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GDS acts on student taste, concerns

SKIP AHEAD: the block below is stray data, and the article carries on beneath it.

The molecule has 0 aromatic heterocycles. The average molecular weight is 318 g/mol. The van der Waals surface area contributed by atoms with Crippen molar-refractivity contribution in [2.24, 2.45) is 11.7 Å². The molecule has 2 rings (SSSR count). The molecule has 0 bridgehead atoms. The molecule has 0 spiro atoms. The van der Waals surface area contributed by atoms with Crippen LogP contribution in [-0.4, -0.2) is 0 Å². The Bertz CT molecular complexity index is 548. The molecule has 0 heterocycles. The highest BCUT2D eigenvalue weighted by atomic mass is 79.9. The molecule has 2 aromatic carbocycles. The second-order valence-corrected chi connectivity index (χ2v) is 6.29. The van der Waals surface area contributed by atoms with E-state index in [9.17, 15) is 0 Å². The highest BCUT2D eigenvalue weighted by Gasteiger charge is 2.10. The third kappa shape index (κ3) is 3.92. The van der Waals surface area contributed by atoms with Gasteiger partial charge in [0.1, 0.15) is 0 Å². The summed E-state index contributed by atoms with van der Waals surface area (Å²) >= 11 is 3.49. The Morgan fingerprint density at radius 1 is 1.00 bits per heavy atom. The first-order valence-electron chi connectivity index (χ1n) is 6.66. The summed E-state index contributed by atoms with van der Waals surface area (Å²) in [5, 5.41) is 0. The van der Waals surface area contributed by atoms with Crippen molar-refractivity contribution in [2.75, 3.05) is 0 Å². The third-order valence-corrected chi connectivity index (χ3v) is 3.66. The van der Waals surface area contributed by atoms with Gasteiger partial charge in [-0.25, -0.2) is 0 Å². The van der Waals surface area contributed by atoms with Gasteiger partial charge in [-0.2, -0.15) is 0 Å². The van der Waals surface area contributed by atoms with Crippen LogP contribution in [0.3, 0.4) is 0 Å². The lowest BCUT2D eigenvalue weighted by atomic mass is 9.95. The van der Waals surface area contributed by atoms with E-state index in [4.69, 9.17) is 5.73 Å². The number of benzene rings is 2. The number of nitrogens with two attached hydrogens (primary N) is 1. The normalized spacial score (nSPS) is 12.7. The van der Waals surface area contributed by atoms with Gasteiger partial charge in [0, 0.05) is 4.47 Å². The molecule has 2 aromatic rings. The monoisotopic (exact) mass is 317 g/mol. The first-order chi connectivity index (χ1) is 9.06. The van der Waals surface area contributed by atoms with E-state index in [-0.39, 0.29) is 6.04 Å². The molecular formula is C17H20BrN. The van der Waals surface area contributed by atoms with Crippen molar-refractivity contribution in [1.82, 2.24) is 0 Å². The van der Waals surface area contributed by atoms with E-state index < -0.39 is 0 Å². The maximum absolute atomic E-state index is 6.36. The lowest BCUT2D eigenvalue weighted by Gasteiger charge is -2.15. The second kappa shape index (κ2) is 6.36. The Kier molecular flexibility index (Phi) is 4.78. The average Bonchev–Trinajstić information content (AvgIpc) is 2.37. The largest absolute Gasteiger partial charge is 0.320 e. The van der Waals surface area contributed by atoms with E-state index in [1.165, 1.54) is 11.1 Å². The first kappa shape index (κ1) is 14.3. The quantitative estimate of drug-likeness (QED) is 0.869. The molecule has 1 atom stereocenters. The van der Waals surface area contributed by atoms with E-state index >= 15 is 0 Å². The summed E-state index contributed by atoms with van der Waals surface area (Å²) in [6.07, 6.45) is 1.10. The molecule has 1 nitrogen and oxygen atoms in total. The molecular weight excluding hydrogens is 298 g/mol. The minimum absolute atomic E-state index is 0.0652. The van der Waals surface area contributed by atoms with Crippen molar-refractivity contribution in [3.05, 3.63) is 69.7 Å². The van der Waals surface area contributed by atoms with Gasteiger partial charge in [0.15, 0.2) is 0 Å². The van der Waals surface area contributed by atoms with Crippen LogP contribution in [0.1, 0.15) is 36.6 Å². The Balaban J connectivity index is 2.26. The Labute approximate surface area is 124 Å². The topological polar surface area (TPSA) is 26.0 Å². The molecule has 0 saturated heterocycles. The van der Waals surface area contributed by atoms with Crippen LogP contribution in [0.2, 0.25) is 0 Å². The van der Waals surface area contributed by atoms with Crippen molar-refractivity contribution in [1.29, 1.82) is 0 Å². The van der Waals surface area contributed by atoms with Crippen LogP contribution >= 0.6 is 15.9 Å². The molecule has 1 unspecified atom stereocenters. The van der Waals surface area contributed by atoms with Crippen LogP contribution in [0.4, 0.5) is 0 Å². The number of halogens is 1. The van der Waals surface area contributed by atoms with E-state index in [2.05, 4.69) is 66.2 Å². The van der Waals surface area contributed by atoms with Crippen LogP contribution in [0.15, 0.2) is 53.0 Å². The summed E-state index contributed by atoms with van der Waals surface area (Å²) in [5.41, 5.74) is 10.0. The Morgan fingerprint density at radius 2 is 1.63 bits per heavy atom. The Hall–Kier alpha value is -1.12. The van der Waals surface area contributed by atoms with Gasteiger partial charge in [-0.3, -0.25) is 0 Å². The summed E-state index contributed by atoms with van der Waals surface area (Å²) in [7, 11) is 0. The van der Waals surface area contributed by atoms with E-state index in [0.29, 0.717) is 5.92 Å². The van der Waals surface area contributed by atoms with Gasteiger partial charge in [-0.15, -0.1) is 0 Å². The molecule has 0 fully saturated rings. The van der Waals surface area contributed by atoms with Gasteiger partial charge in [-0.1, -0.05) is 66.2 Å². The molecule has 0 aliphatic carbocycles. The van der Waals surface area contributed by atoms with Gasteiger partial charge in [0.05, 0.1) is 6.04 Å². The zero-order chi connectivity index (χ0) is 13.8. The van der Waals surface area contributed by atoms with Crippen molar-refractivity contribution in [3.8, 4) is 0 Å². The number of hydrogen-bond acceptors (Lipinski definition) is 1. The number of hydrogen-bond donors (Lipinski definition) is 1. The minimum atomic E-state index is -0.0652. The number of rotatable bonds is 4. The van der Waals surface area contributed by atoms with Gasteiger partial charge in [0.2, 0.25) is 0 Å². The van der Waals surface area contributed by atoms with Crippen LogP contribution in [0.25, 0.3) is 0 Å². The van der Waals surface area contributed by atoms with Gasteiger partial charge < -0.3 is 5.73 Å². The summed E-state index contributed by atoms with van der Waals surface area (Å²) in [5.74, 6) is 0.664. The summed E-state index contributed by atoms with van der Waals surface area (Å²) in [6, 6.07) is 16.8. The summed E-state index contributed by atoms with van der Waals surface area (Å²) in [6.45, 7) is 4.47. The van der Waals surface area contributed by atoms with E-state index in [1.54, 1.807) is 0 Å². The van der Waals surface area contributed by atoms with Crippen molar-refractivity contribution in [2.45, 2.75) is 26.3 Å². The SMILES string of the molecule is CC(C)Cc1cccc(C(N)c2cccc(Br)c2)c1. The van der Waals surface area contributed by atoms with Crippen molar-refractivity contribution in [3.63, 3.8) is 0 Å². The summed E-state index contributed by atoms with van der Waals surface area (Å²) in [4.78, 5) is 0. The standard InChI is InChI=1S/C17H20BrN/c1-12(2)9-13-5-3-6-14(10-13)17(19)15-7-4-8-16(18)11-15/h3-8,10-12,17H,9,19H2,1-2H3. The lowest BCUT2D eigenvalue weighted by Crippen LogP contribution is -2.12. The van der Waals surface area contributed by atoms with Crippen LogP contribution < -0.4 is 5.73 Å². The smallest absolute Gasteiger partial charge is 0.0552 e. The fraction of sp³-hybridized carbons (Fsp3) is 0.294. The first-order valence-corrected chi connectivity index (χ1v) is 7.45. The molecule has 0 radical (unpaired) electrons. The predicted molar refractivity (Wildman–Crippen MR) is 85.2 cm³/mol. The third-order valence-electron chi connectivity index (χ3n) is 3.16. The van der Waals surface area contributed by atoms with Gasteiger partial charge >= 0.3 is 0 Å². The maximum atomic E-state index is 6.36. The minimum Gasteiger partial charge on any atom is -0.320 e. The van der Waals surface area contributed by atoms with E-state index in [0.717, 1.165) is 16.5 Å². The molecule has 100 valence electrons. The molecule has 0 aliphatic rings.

[caption id="attachment_13386" align="alignnone" width="300"]Courtesy of Siobhan McGirl Courtesy of Siobhan McGirl[/caption] The first thing Chef Derek Culver made in home economics class was an apron. He likes to say it was the start of his career. From that moment, at the age of 10, Derek has been making delicious food with one simple secret ingredient: care. This ingredient has spread through not only the food that he creates, but through the newly improved Gourmet Dining Services product. Derek is the man behind the popular mac and cheese and buffalo chicken sliders that Seton Hall students run toward at the feature station. Alfred Frungillo, CEO of GDS, said it features all of the comfort foods for students. “Like how you have your favorite NYC restaurant and you always want to eat there, that’s what we wanted to do with the feature station,” Frungillo said. Derek said he loves to cook these types of comfort foods because he cares about how his customers feel when they eat. He added that one day he wants to open a restaurant called “D’s Place” that features all comfort foods. “I want people to enjoy the experience of eating my food,” he explained. “Sit back, relax and enjoy it.” Dakota Best, a sophomore marketing and management major, said after what seems like a semester of complaining about GDS, he is finally seeing some changes. Chef Arthur D’Addario has been coming into SHU and whipping up restaurant quality meals for the students. Frungillo said that when students come back from spring break there will be a brand new breakfast bar that will feature items such as eggs benedict. Kaley Hilts, a junior marketing major said GDS is absolutely stepping up its game. The improvements do not stop here. Frungillo and his team have recently implemented the new Chattback program. Students who see something they don’t like in the cafeteria can simply text (973)-218-5932 and a manager will reply. These texts can range from saying there is no bread left to a complaint that they serve a certain meal too much. Frungillo added that last week a student texted Chattback to tell them the BYOB line was too long. A GDS manager saw it immediately and sent over extra workers to help serve the students. “It is 100% the student feedback that is constantly evolving the program,” Frungillo said. Bringing it back to Derek, Frungillo said that when an employee cares the way Derek does it creates a more satisfying experience for all. With these recent changes, that element of care could be spreading across the entire GDS program at Seton Hall. “The only thing better than the food is talking to the workers in the cafeteria,” Hilts said. “And if GDS keeps going on this path I am really hopeful for the food here.” Siobhan McGirl can be reached at


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